I’m writing in response to the oil shale op-ed by Janine Fitzgerald (Herald, March 10). It seems that Fitzgerald has fallen victim to some rather confusing energy industry jargon. Oil shale and shale oil are two different things. Oil shale refers to kerogen-rich shale, where kerogen must be “cracked” to yield marketable oil. Fitzgerald correctly notes that no one seems to have figured out how to do this in a way that makes economic sense. At the same time however, no one, outside of a few unscrupulous land speculators, is claiming that it is going to lift us into energy independence any time soon.
Shale oil, on the other hand, is recovered through the application of proved oil-producing technologies – horizontal drilling in combination with multi-stage fracture stimulation technology – which unfortunately come with their own load of controversial baggage. These technologies do, however, appear to have the potential to significantly impact the world’s energy supply.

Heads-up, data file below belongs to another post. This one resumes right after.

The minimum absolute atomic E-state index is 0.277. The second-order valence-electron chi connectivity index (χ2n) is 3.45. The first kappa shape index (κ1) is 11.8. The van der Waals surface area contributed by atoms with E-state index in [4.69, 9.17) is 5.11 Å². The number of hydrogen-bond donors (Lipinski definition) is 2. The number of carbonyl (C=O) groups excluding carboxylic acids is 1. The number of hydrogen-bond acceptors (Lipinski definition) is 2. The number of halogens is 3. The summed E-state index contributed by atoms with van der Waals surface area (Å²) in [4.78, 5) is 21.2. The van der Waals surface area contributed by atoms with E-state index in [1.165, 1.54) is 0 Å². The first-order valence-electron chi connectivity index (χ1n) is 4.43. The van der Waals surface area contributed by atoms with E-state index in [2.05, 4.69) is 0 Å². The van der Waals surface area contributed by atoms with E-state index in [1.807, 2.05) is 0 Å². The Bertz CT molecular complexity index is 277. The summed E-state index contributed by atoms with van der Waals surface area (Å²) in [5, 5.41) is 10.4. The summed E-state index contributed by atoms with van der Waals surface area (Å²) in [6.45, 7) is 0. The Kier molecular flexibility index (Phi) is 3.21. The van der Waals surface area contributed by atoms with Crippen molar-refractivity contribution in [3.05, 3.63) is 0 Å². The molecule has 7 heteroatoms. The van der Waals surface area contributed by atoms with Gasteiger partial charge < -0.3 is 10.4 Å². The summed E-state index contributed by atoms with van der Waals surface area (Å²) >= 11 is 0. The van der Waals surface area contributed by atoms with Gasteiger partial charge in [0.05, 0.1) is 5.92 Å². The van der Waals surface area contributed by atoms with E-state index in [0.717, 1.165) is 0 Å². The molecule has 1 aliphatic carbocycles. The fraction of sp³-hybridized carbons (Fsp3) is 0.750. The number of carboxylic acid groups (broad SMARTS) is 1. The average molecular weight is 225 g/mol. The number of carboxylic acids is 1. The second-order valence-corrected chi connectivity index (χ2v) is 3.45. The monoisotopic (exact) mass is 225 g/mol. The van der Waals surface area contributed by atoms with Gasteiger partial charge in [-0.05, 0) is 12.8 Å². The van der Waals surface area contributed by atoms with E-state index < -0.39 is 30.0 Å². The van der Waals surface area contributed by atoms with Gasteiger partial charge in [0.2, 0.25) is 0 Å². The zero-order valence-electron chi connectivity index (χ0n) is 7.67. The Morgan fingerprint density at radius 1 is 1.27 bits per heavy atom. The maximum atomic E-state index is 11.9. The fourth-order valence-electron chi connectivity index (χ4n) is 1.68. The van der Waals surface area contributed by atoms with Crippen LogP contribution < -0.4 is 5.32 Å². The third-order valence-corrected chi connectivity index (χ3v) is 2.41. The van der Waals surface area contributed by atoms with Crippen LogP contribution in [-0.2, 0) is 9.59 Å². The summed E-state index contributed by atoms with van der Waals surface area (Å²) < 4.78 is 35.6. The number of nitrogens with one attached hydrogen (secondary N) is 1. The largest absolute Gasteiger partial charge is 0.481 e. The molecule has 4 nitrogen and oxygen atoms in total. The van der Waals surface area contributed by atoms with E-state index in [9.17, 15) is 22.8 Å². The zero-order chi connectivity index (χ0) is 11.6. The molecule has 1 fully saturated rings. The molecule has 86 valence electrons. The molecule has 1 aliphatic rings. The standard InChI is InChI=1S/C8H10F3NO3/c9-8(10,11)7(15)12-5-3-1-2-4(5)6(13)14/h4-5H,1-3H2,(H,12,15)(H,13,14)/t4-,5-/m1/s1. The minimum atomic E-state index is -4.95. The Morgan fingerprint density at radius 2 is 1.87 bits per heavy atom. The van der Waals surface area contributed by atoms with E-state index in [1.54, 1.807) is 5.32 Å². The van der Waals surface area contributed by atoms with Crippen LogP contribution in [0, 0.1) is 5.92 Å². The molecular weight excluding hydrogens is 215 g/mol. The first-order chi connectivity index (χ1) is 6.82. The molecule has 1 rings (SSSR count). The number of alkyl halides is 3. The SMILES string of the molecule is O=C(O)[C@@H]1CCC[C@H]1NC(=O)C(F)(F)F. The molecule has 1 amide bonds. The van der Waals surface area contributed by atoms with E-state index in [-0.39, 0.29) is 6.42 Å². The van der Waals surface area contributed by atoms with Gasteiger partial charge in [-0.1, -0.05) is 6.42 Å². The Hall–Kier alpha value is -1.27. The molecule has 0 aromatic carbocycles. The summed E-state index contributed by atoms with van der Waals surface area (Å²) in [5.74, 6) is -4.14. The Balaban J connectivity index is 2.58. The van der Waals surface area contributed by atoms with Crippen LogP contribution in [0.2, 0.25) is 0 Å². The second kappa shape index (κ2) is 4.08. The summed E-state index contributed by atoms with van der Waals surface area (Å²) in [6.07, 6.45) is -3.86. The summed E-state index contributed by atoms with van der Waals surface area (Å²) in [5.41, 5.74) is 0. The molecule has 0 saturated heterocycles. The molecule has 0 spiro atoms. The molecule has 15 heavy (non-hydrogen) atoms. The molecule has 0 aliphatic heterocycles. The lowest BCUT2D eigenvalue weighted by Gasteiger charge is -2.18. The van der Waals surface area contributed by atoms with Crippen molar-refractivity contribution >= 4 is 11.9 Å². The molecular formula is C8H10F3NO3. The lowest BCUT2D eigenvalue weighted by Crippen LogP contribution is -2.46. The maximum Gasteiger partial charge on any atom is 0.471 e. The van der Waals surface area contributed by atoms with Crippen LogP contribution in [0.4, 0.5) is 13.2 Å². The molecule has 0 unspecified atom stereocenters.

Energy companies are above all else, profit-driven. Their oil-shale work is experimental and speculative. Shale oil, on the other hand, is being pursued aggressively where it makes economic sense (energy produced is greater than energy consumed by the exploitation process). To suggest differently implies a lack of understanding of the industry.
Our modern civilization runs on energy. The social, economic and environmental impacts of U.S. energy policy (or the lack thereof) are felt globally. Fossil fuels are not sustainable. Alternatives are generally more expensive and not available at the flip of a switch, nor will they become available without their own impacts being felt (think precious-metal mining and surface disturbances for generation and transmission, among other things). How we transition to a more sustainable-energy future is a huge and complex issue confronting the entire world. There is no easy solution. Informed, open-minded and thoughtful debate should be central to the solution process.